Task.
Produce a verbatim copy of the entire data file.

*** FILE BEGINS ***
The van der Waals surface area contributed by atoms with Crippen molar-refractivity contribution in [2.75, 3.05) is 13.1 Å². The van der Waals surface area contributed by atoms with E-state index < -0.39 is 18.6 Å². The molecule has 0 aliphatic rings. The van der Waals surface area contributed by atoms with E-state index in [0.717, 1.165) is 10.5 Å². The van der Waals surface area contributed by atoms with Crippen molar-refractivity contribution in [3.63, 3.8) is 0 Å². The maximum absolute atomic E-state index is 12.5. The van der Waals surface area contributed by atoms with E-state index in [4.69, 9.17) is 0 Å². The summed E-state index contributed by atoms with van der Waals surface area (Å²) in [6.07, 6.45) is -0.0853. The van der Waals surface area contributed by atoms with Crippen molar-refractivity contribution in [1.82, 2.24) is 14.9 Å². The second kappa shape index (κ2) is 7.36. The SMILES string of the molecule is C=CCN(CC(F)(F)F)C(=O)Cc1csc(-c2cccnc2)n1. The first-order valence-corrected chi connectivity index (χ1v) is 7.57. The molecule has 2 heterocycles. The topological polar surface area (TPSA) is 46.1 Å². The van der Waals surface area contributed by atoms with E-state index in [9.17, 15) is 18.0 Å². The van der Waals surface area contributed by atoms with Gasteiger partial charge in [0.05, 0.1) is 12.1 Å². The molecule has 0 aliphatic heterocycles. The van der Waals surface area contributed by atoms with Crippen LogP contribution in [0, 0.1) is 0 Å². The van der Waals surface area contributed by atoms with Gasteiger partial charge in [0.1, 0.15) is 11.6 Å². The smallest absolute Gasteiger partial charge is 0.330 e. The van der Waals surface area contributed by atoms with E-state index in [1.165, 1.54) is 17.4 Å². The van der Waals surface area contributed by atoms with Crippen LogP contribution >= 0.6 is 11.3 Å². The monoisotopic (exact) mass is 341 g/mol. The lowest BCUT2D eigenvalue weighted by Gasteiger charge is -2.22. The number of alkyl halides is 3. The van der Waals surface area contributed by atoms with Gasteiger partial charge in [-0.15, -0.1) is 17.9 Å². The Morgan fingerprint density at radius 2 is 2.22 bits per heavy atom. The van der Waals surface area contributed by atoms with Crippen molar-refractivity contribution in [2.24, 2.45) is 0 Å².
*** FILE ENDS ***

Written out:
The van der Waals surface area contributed by atoms with Crippen molar-refractivity contribution in [2.75, 3.05) is 13.1 Å². The van der Waals surface area contributed by atoms with E-state index < -0.39 is 18.6 Å². The molecule has 0 aliphatic rings. The van der Waals surface area contributed by atoms with E-state index in [0.717, 1.165) is 10.5 Å². The van der Waals surface area contributed by atoms with Crippen molar-refractivity contribution in [3.63, 3.8) is 0 Å². The maximum absolute atomic E-state index is 12.5. The van der Waals surface area contributed by atoms with E-state index in [4.69, 9.17) is 0 Å². The summed E-state index contributed by atoms with van der Waals surface area (Å²) in [6.07, 6.45) is -0.0853. The van der Waals surface area contributed by atoms with Crippen molar-refractivity contribution in [1.82, 2.24) is 14.9 Å². The second kappa shape index (κ2) is 7.36. The SMILES string of the molecule is C=CCN(CC(F)(F)F)C(=O)Cc1csc(-c2cccnc2)n1. The first-order valence-corrected chi connectivity index (χ1v) is 7.57. The molecule has 2 heterocycles. The topological polar surface area (TPSA) is 46.1 Å². The van der Waals surface area contributed by atoms with E-state index in [9.17, 15) is 18.0 Å². The van der Waals surface area contributed by atoms with Gasteiger partial charge in [0.05, 0.1) is 12.1 Å². The molecule has 0 aliphatic heterocycles. The van der Waals surface area contributed by atoms with Crippen LogP contribution in [0, 0.1) is 0 Å². The van der Waals surface area contributed by atoms with Gasteiger partial charge in [0.1, 0.15) is 11.6 Å². The smallest absolute Gasteiger partial charge is 0.330 e. The van der Waals surface area contributed by atoms with E-state index in [1.165, 1.54) is 17.4 Å². The van der Waals surface area contributed by atoms with Crippen LogP contribution >= 0.6 is 11.3 Å². The monoisotopic (exact) mass is 341 g/mol. The lowest BCUT2D eigenvalue weighted by Gasteiger charge is -2.22. The number of alkyl halides is 3. The van der Waals surface area contributed by atoms with Gasteiger partial charge in [-0.15, -0.1) is 17.9 Å². The Morgan fingerprint density at radius 2 is 2.22 bits per heavy atom. The van der Waals surface area contributed by atoms with Crippen molar-refractivity contribution in [2.24, 2.45) is 0 Å².